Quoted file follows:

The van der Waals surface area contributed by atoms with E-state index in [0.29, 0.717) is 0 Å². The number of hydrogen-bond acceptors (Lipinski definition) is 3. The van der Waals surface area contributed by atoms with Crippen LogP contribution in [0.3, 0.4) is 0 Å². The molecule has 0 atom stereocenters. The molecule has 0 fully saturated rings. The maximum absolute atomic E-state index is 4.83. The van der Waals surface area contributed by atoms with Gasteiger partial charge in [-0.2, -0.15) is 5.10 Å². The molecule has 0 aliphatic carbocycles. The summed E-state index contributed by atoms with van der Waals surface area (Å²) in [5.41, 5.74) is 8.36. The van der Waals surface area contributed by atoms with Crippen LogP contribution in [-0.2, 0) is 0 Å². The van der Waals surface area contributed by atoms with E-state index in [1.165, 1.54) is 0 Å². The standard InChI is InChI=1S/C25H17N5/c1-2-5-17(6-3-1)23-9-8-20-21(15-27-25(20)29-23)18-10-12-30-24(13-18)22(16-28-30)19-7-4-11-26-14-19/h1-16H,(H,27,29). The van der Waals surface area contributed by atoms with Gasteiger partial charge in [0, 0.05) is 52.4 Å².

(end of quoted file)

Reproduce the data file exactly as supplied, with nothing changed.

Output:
The van der Waals surface area contributed by atoms with E-state index in [0.29, 0.717) is 0 Å². The number of hydrogen-bond acceptors (Lipinski definition) is 3. The van der Waals surface area contributed by atoms with Crippen LogP contribution in [0.3, 0.4) is 0 Å². The molecule has 0 atom stereocenters. The molecule has 0 fully saturated rings. The maximum absolute atomic E-state index is 4.83. The van der Waals surface area contributed by atoms with Gasteiger partial charge in [-0.2, -0.15) is 5.10 Å². The molecule has 0 aliphatic carbocycles. The summed E-state index contributed by atoms with van der Waals surface area (Å²) in [5.41, 5.74) is 8.36. The van der Waals surface area contributed by atoms with Crippen LogP contribution in [-0.2, 0) is 0 Å². The van der Waals surface area contributed by atoms with E-state index in [1.165, 1.54) is 0 Å². The standard InChI is InChI=1S/C25H17N5/c1-2-5-17(6-3-1)23-9-8-20-21(15-27-25(20)29-23)18-10-12-30-24(13-18)22(16-28-30)19-7-4-11-26-14-19/h1-16H,(H,27,29). The van der Waals surface area contributed by atoms with Gasteiger partial charge in [0, 0.05) is 52.4 Å².